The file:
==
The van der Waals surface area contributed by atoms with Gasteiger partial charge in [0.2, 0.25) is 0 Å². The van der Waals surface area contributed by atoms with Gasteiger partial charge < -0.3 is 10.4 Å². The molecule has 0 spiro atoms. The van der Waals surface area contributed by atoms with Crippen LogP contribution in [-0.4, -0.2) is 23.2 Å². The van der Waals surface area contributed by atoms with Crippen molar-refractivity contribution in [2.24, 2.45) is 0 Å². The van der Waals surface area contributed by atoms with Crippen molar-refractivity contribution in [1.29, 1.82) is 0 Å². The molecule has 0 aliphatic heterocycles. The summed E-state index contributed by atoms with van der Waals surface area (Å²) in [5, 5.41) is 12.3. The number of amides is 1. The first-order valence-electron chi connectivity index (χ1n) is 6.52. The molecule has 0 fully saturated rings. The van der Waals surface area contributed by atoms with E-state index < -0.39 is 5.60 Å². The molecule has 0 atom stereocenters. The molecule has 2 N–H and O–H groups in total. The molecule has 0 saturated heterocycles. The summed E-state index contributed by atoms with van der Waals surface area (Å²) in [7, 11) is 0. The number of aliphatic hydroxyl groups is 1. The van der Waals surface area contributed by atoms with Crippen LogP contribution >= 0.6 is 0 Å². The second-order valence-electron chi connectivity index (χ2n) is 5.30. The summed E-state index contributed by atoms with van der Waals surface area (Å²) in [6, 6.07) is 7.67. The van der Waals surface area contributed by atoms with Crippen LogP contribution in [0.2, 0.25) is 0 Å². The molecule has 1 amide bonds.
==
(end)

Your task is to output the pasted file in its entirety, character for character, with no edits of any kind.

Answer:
The van der Waals surface area contributed by atoms with Gasteiger partial charge in [0.2, 0.25) is 0 Å². The van der Waals surface area contributed by atoms with Gasteiger partial charge < -0.3 is 10.4 Å². The molecule has 0 spiro atoms. The van der Waals surface area contributed by atoms with Crippen LogP contribution in [-0.4, -0.2) is 23.2 Å². The van der Waals surface area contributed by atoms with Crippen molar-refractivity contribution in [2.24, 2.45) is 0 Å². The van der Waals surface area contributed by atoms with Crippen molar-refractivity contribution in [1.29, 1.82) is 0 Å². The molecule has 0 aliphatic heterocycles. The summed E-state index contributed by atoms with van der Waals surface area (Å²) in [5, 5.41) is 12.3. The number of amides is 1. The first-order valence-electron chi connectivity index (χ1n) is 6.52. The molecule has 0 fully saturated rings. The van der Waals surface area contributed by atoms with E-state index < -0.39 is 5.60 Å². The molecule has 0 atom stereocenters. The molecule has 2 N–H and O–H groups in total. The molecule has 0 saturated heterocycles. The summed E-state index contributed by atoms with van der Waals surface area (Å²) in [7, 11) is 0. The number of aliphatic hydroxyl groups is 1. The van der Waals surface area contributed by atoms with Crippen LogP contribution >= 0.6 is 0 Å². The second-order valence-electron chi connectivity index (χ2n) is 5.30. The summed E-state index contributed by atoms with van der Waals surface area (Å²) in [6, 6.07) is 7.67. The van der Waals surface area contributed by atoms with Crippen LogP contribution in [0.2, 0.25) is 0 Å². The molecule has 1 amide bonds.